GP appointment scandal as sick families left waiting a month to see a doctor

By Staff 9 Min Read

A new warning from the Royal College of GPs claims a fall in the number of family doctors has led to an unbearable workload, which is having a knock-on effect on patients

The number of patients waiting more than a month to see a GP has soared by up to 79% as stretched NHS family doctors struggle to cope.

All regions have been hit, shock figures from the Lib Dems found. The Royal College of GPs said a fall in the number of family doctors has led to an unbearable workload which is having a knock-on effect on patients. Despite a pre-election promise by the Tories to boost the number of practitioners by 6,000 in England, there are now 627 fewer fully qualified GPs, at 27,502.

Royal College of GPs Vice Chair Dr Victoria Tzortziou-Brown said: “GPs share our patients’ frustrations when they can’t access our care and services when they need to. We’re working really hard to ensure patients are receiving safe and timely care, and in February (the latest data available) 44% of appointments were delivered on the day they were booked – it’s also worth noting that many appointments that are made several weeks ahead are completely appropriate, for example for routine or review appointments.


WARNING MENTIONS SUICIDE: Father-of-two Ronald Harris killed himself last June while waiting weeks for a GP appointment to discuss his mental health difficulties. At the inquest, coroner Mark Bricknell said Ronald’s wife had contacted Hereford Medical Group on April 24, 2023, about his mental health difficulties, as the symptoms got worse.

The family requested further help from the surgery on April 27, and were told to expect a call the following week. The inquest heard a routine appointment was offered, but would be four to six weeks later. Ronald, 69, committed suicide on June 5.

Mr Bricknell concluded that further deaths would occur unless action was taken. Hereford Medical Group said it was “carefully reviewing” the recommendations of the coroner’s report.

*If you’re struggling and need to talk, the Samaritans operate a free helpline open 24/7 on 116 123. Alternatively, you can email [email protected] or visit their site to find your local branch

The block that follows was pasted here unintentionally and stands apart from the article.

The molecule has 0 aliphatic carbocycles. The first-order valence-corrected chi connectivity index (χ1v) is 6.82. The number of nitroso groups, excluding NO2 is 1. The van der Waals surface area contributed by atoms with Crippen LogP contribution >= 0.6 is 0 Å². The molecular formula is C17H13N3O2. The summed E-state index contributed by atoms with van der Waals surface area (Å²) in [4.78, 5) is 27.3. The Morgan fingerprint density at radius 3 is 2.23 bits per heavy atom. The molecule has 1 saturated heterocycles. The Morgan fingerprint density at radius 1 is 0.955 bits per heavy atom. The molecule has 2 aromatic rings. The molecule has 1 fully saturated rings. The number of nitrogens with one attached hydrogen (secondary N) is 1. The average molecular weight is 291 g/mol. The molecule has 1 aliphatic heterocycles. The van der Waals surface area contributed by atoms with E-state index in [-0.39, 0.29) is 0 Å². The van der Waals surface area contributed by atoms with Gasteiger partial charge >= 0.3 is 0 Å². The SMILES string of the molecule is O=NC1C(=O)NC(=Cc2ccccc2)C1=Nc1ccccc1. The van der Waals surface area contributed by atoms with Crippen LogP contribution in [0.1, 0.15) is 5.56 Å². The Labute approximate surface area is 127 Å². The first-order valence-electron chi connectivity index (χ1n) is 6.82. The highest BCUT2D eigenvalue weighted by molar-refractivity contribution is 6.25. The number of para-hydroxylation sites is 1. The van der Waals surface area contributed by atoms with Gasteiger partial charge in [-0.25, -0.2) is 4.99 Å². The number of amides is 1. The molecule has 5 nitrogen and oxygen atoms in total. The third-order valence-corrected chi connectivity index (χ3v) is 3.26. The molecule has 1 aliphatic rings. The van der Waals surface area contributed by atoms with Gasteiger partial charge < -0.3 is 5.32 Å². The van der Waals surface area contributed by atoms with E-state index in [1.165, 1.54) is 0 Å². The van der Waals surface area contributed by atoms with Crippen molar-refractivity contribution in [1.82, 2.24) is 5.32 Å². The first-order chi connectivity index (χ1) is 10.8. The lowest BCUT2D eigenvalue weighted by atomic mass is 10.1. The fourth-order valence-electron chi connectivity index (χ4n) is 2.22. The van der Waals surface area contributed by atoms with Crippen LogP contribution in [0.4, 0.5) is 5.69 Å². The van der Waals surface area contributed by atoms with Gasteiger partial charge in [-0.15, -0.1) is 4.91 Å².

“But we are worried that many patients report struggling to see their GP – and that they don’t have enough time with us when they do secure an appointment. The bottom line is that we don’t have enough GPs to keep up with the growing need for our care, and patients are feeling the impact most.

“The average number of patients per fully qualified GP continues to rise and is now a shocking 2,298, meaning each GP is, on average, responsible for 158 more patients than they were five years ago. Unmanageable and unsustainable workloads have become the new norm for GPs and our teams, and we can’t keep doing more with less.”

The Lib Dems compiled the NHS data from the House of Commons Library. Leader Ed Davey said: “These soaring GP waits show a grim ­postcode lottery, with communities being abandoned when it comes to local health services. Far too many people are being left in limbo, waiting for weeks on end to get a GP appointment when they need one.”


Lukas Habsuda was left with little choice but to pay for a private GP consultation to get urgent medication. Lukas, from Kent, was told by his NHS surgery in Ashford that he would have to wait four days for a call back from a doctor when he had tonsillitis, despite struggling to eat.

He said: “I was in so much pain, so I decided to go for a private GP and I had antibiotics within 20 minutes. I was lucky – but I was a bit angry that I couldn’t get help from the NHS. It was awful. To just get a call back in four days’ time when you’re in pain is unbelievable.

“I really needed help, which I didn’t get from my GP. People are already being forced to go to the private sector too much. It’s the same with dentists and GPs are just going to be the next thing. It’s not good.”

Dr Tzortziou-Brown pointed out some patients make GP appointments several weeks ahead for health or treatment reviews. But most people who need more urgent care are waiting up to a month due to backlogs at surgeries. General practice is struggling with a huge increase in demand from an ageing population, and many delayed presenting with ailments during the pandemic.

Difficulties accessing GPs is also adding to pressures on A&Es as patients go there in desperation instead. Overall across England there was a 38% increase in waits of four weeks or more, with 18 million appointments in 2023 affected. The 79% biggest rise was in Vale of York, while in Rishi Sunak’s backyard of North Yorkshire, it was 56% – marking a blow for the PM’s claims he is protecting the NHS.

Only four in 10 appointments in general practice are now with a doctor. Many more patients are seeing professionals such as nurses, pharmacists and physiotherapists based in surgeries. The British Medical Association last Thursday announced GPs had voted to reject government changes to their payment contract – a “well below ­inflation” 1.9% baseline funding uplift, due to come into force yesterday.

It raises the prospect of family doctors going on strike. The Department of Health and Social Care said: “We are committed to improving access to GPs, and are delivering 50 million more GP appointments per year. Our Primary Care Recovery Plan, backed by £645million over two years, marks a major ­investment into primary care.”

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